By Dominic Messier, Founder, Editor and Film Writer
After five action packed Mission Impossible films going back two decades, you’d think that the Impossible Missions Force would have run out of global crises, death-defying rescues and triple crosses in order to flush out their enemies…
Well, you were wrong. But in a very good way.
Coming back for what is arguably the most intense, stunt-filled action film to be released in years, Tom Cruise delivers time and time again as Ethan Hunt, the fearless leader of an easily disavow-able IMF group tasked with saving the world. Again.
An immediate sequel to 2015’s Mission Impossible: Rogue Nation, this next outing also written and directed by Christopher McQuarrie gathers Hunt (Cruise), Benji Dunn (Simon Pegg), and Luther Stickell (Ving Rhames) as they seek to track down three missing plutonium cores stolen by villain Solomon Lane’s (Sean Harris) nefarious terror group dubbed the Anti-IMF in the previous film.
In a globe-trotting race to stop the enemy in their tracks before they launch three simultaneous nukes in strategic world capitals, the IMF are joined by CIA enforcer August Walker (Henry Cavill), under orders from CIA director Sloane (Angela Bassett) and under protest by IMF Secretary Hunley (Alec Baldwin.) Not far behind is MI6 spy Ilsa Faust (Rebecca Ferguson.)
From Paris to London to the far reaches of Eastern Asia, Hunt and Lane face off in a battle of wits, techno-gadgets and bullets, before the nukes blow and kill millions.
In other words, just another week for secret spies.
There’s an immediate assumption in this line of high-octane action films that CGI will play a large part in the visual wizardry of watching world-class spies perform daily feats of professional driving, flying, shooting and hand-to-hand combat.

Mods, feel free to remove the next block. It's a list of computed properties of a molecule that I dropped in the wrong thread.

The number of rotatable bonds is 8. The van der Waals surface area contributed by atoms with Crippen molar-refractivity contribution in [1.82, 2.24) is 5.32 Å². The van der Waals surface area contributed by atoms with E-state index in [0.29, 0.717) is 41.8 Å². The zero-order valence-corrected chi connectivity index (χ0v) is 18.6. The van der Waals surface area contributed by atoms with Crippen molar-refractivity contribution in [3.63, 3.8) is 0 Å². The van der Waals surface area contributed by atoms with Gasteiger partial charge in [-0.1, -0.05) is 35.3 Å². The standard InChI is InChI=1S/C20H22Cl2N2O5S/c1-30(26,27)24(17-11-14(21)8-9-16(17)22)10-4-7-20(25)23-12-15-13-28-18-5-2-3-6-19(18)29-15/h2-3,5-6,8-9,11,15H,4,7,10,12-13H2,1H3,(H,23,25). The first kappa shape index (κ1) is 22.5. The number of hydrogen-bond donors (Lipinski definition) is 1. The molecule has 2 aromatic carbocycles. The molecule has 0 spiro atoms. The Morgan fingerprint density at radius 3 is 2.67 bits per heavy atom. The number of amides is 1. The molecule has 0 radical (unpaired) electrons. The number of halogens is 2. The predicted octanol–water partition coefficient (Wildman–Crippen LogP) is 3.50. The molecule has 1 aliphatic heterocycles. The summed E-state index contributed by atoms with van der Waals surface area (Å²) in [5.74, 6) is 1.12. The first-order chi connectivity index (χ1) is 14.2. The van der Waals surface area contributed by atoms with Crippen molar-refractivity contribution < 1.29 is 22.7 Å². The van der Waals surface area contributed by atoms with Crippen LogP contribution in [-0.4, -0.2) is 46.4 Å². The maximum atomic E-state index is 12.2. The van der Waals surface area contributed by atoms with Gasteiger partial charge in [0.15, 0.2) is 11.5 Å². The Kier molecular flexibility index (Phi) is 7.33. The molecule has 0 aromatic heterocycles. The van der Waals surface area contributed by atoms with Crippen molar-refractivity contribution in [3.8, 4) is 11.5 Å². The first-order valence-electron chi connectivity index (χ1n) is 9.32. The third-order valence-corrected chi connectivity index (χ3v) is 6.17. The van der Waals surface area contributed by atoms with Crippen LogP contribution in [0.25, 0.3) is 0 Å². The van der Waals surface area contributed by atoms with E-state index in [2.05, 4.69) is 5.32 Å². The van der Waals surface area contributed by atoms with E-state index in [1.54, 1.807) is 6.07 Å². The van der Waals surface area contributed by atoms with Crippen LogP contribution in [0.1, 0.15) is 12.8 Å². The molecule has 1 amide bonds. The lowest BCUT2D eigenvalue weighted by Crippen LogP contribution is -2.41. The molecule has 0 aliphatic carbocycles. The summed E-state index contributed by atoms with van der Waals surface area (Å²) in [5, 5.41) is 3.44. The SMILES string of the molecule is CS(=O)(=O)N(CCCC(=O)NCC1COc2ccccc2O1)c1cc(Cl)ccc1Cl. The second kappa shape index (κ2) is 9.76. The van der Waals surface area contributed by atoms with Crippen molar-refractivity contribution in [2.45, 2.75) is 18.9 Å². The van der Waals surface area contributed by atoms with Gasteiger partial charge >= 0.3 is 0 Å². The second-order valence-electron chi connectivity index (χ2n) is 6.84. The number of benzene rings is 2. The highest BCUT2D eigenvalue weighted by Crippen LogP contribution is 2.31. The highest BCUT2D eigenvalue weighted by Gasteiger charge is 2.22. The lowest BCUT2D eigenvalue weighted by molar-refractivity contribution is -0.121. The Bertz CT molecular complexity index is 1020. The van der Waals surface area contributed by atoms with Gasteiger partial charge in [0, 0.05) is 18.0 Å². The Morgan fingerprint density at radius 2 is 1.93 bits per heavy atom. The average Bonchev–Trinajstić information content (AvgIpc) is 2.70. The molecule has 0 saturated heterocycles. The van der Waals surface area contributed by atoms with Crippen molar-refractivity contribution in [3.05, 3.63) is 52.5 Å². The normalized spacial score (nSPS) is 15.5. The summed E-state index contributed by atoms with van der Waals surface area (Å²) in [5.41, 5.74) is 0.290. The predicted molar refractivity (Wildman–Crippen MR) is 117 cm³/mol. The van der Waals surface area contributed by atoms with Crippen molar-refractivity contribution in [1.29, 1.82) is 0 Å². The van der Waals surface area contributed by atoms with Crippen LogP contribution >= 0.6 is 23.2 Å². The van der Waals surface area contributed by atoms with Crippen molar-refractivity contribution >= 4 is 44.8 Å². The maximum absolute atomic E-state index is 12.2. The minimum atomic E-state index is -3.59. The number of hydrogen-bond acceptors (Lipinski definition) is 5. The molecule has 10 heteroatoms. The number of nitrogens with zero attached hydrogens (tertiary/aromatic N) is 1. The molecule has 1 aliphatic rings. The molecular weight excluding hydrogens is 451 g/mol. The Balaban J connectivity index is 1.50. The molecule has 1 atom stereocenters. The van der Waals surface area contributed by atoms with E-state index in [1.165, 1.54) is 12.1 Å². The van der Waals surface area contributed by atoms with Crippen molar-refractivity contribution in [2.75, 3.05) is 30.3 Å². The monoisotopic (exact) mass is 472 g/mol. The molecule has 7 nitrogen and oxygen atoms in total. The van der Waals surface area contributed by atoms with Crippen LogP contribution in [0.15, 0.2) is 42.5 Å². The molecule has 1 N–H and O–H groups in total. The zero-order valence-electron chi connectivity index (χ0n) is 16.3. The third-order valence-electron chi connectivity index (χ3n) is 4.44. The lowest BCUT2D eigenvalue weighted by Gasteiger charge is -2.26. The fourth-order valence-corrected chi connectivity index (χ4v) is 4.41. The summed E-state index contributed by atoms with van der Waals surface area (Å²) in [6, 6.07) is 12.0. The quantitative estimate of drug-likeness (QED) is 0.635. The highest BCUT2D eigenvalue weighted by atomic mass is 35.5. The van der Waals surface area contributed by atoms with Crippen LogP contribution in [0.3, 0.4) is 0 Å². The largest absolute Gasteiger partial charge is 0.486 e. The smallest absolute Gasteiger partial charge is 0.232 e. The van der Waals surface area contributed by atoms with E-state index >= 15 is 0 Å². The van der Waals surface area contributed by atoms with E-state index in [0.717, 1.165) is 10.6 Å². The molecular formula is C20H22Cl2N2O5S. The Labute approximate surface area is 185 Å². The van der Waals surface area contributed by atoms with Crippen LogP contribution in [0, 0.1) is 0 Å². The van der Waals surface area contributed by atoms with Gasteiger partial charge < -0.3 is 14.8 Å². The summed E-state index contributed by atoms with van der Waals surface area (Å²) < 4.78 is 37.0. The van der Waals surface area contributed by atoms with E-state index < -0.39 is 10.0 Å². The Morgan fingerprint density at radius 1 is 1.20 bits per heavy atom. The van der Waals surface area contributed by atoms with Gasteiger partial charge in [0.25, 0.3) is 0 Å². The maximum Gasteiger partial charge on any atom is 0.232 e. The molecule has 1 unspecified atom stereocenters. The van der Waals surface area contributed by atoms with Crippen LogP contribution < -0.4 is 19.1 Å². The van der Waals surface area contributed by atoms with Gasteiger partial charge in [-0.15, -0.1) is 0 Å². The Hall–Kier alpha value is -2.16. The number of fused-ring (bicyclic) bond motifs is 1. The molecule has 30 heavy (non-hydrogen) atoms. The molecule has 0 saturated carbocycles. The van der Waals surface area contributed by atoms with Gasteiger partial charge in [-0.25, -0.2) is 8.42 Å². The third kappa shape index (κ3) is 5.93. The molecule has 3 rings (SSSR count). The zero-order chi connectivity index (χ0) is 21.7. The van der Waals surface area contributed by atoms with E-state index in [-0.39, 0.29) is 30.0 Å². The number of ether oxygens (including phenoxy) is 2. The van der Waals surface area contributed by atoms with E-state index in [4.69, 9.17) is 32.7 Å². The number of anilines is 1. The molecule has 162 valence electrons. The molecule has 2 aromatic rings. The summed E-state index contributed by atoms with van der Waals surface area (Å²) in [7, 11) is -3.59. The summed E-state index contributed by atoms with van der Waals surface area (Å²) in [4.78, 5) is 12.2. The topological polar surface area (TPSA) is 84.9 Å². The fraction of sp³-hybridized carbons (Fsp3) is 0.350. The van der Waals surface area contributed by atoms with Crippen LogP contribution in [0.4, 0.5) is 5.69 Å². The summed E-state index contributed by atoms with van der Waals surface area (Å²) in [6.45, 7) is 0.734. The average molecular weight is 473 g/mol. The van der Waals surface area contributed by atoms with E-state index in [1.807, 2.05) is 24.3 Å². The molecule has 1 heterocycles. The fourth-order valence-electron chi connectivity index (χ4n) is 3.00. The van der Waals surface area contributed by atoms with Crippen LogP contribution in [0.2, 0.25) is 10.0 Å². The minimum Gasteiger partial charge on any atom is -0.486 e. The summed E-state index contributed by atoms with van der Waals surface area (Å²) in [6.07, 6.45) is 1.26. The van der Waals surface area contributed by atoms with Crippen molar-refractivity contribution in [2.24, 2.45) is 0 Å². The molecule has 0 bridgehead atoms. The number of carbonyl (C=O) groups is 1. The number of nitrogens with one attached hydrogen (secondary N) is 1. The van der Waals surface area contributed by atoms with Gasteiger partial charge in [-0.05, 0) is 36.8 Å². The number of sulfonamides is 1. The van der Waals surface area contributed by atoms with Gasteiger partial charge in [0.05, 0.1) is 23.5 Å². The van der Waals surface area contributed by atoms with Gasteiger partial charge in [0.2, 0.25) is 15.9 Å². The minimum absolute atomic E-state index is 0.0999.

What makes this and several of the previous M:I films work so well is mainly due to Tom Cruise’s insistence in being honest with his audience, and this means performing physical stunts on camera when possible, since viewers would know if trickery was afoot.
As if hanging off the side of a large carrier jet in the last film, Cruise not only halo jumps at dusk, but also drives and rides motorcycles through narrow Paris streets, swings from historic French venues and also pilots (yes, for real) a helicopter in a climactic sequence.
Rather than ask for a seasoned stuntman to jump in using clever camera angles, the former Top Gun star spent upwards of a year training, rehearsing and earning certifications in both high altitude skydiving and helicopter piloting, so to gain the expertise needed for him to perform on camera as Hunt, the seasoned Renaissance Man of action.
This doesn’t come as much of a surprise, mind you. After all, he’s already a licensed airplane pilot, much like Harrison Ford is in his spare time.
Cruise’s willingness to go the extra few miles for each action scene captured on film, only adds to what is already a pulse-pounding actioner with the same sense of alarm and immediacy seen in the majority of the M:I films. And we’re all the luckier for it. The lead actor even broke his ankle during a stunt, which you might catch if you pay attention.
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